That’s exactly why I started Clinical Mastery – I wanted to connect with other practitioners who love serving their patients and building thriving practices.
It’s a place where clinicians come together and say, “Hey, I’m having trouble figuring out this particular issue and would love your help. What do you think? What would you do?” The idea is to build a supportive network and strengthen your “street smarts” as a practitioner.
5. Have a Place Where You Can Contribute
Similar to being in an online community, look for opportunities to make connections and build relationships in your local area. Here are a few thought starters to get you going:
- Local networking or meet-up groups with other practitioners or business owners
- Upcoming seminars or events
- Face-to-face chats
- Meetings for coffee
We’re wired to be part of a larger group and in relationship with others. So, wherever you plug in, make sure it’s a place where you can ask questions and also add value to other practitioners. Look for ways to be active and give. Share, contribute, and encourage someone else who may be struggling.
Relationships are key, so keep trying out new ideas until you find what fits for you!
6. Don’t Be Afraid to Try Something New
Strategies or techniques that may have worked decades ago may not be as effective as they once were. As our food supply worsens, environmental challenges continue to mount, and exposure to increasing levels of electro-smog surrounds us on a daily basis, we are no longer able to respond like we used to.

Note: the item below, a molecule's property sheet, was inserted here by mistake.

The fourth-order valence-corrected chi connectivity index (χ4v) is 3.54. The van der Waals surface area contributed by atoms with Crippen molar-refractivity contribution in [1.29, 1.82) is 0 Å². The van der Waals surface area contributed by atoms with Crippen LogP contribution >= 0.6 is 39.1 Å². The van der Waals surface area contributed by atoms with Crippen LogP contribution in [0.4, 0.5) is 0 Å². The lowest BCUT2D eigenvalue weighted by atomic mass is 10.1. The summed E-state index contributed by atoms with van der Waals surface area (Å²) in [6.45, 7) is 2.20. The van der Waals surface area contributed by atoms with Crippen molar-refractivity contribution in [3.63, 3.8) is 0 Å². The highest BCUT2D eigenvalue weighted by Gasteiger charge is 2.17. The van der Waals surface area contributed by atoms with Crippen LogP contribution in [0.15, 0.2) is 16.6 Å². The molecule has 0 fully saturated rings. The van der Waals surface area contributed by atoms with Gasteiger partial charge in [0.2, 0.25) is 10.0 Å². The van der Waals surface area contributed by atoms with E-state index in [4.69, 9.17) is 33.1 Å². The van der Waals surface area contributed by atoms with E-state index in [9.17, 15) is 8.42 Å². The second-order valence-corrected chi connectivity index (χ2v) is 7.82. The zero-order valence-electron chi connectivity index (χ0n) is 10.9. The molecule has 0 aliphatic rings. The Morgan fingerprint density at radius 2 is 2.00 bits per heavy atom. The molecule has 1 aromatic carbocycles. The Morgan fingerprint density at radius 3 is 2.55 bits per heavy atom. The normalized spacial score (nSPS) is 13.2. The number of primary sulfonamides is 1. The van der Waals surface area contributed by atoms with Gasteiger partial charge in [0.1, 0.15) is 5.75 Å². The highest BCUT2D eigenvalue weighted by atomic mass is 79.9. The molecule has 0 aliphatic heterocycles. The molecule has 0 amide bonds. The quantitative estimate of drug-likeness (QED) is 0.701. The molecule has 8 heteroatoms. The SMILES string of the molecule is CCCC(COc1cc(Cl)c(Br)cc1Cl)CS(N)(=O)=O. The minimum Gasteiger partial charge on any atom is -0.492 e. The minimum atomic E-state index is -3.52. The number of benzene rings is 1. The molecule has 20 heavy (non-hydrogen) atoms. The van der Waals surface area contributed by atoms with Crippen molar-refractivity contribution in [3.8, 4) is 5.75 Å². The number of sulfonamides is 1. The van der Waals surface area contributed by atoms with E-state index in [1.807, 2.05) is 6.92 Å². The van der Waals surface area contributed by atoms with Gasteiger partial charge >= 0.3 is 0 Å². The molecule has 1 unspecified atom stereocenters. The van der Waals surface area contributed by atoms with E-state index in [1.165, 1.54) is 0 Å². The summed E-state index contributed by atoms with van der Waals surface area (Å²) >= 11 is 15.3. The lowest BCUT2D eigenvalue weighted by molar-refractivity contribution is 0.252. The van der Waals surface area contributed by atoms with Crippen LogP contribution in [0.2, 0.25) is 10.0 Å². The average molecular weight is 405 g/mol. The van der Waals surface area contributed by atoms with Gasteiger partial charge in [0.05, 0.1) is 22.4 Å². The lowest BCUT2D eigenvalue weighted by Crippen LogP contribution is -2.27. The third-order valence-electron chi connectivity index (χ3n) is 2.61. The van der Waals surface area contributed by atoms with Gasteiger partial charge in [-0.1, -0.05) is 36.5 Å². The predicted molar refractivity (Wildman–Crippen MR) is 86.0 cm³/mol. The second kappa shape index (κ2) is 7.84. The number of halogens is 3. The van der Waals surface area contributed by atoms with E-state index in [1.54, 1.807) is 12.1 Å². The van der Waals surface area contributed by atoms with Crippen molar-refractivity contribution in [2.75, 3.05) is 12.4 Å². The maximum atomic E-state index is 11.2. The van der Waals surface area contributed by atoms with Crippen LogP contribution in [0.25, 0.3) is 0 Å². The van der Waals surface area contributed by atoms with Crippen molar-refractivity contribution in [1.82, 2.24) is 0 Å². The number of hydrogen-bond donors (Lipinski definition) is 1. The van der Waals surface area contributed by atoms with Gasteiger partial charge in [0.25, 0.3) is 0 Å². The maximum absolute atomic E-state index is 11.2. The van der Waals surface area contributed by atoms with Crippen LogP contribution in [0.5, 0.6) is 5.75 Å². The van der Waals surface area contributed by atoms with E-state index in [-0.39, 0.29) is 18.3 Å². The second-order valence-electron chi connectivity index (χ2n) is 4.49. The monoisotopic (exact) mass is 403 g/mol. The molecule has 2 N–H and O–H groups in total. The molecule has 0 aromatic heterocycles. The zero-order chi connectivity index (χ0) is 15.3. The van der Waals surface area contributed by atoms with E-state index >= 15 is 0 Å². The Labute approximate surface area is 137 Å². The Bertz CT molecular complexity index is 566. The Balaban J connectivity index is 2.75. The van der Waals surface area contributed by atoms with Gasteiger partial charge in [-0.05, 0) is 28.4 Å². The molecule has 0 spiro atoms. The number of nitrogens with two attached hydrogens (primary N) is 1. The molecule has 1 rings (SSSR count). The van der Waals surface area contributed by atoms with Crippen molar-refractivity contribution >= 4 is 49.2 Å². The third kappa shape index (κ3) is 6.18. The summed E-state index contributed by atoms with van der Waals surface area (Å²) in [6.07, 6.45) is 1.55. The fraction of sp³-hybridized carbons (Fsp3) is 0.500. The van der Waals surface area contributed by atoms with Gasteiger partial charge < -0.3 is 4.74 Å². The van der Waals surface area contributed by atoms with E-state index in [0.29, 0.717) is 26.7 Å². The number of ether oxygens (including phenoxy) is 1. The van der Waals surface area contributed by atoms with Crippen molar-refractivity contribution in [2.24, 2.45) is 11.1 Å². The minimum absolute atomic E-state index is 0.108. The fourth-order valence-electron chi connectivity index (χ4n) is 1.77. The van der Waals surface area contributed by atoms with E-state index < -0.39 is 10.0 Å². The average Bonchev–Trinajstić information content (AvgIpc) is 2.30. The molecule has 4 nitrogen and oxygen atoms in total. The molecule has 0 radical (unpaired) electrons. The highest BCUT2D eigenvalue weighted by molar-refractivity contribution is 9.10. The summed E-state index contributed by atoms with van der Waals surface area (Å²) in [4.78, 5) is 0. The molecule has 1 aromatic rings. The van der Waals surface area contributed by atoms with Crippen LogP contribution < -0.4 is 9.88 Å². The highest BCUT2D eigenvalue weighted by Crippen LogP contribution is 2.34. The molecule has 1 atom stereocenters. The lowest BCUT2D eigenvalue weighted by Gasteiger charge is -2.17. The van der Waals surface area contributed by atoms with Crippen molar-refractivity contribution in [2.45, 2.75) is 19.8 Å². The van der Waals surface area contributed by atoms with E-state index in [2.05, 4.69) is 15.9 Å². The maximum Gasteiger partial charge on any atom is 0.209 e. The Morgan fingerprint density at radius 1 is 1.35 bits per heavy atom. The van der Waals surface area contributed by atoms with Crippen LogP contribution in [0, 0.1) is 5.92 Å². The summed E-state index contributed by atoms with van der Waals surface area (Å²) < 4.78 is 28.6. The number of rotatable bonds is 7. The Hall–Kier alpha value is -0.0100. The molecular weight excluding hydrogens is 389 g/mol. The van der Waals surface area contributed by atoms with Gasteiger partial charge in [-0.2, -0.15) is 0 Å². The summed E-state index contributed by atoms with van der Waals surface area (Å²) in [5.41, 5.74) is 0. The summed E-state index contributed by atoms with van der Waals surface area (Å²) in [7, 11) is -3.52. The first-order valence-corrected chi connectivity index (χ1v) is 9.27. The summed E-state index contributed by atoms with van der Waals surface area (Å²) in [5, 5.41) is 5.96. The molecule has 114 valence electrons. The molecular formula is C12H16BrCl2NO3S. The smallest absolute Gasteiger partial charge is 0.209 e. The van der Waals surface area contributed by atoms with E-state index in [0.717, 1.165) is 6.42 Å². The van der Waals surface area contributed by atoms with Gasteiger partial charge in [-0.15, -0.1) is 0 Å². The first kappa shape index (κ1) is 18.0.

When I first started in practice, helping couples who had been unable to conceive was fairly straightforward and easy to resolve. But now, as fertility rates are rising, I have to get creative and look outside the box for what else might be going on.
So, if you’re sticking with the same old, same old when it comes to caring for your patients – at some point, it may not work anymore. This can mean you miss out on an opportunity to adapt and better help your patients.
Trying something new can be nerve-wracking. But that’s okay. Lean on your community, do your research, and don’t hesitate to reach out if you have questions. This will help you feel more comfortable and encourage you to continually grow as a practitioner.
7. Have Access to a Variety of Resources
The more access you have to a community and a large library of resources, the more success you’ll experience as a practitioner. Here are a few online resources that I recommend:
● Study.com – 79,000+ simple and engaging videos that help you learn.
● Dr. Najeeb Lectures – 800+ videos on clinical medicine and medical science.
● Clinical Academy – This is a library of clinical resources designed to help practitioners find the answers they need, quickly and easily. And of course, we’ve got a pretty awesome community as well.
Whether you use Dr. Najeeb’s lectures, enroll in Clinical Academy, or find your own groove when it comes to learning, the most important thing is to focus on what you already love. The answers and insights come much more easily that way.
Commit to Lifelong Learning
While there’s no age limit on learning, you do have to make time for it. The benefits, though, far outweigh the time investment. As you continue to expand your knowledge base and confidence, you’ll be able to have a growing impact on your patients.
Make a plan this week to invest in your learning. If you’re feeling stuck or are looking for ways to grow your practice further, please don’t hesitate to send me a note. I’d love to hear from you!
1. (n.d.). Bone Kerry – Botanical Medicine. Retrieved September 15, 2020, from https://www.botanical-medicine.org/Botanical-Medicine-Speakers/Bone-Kerry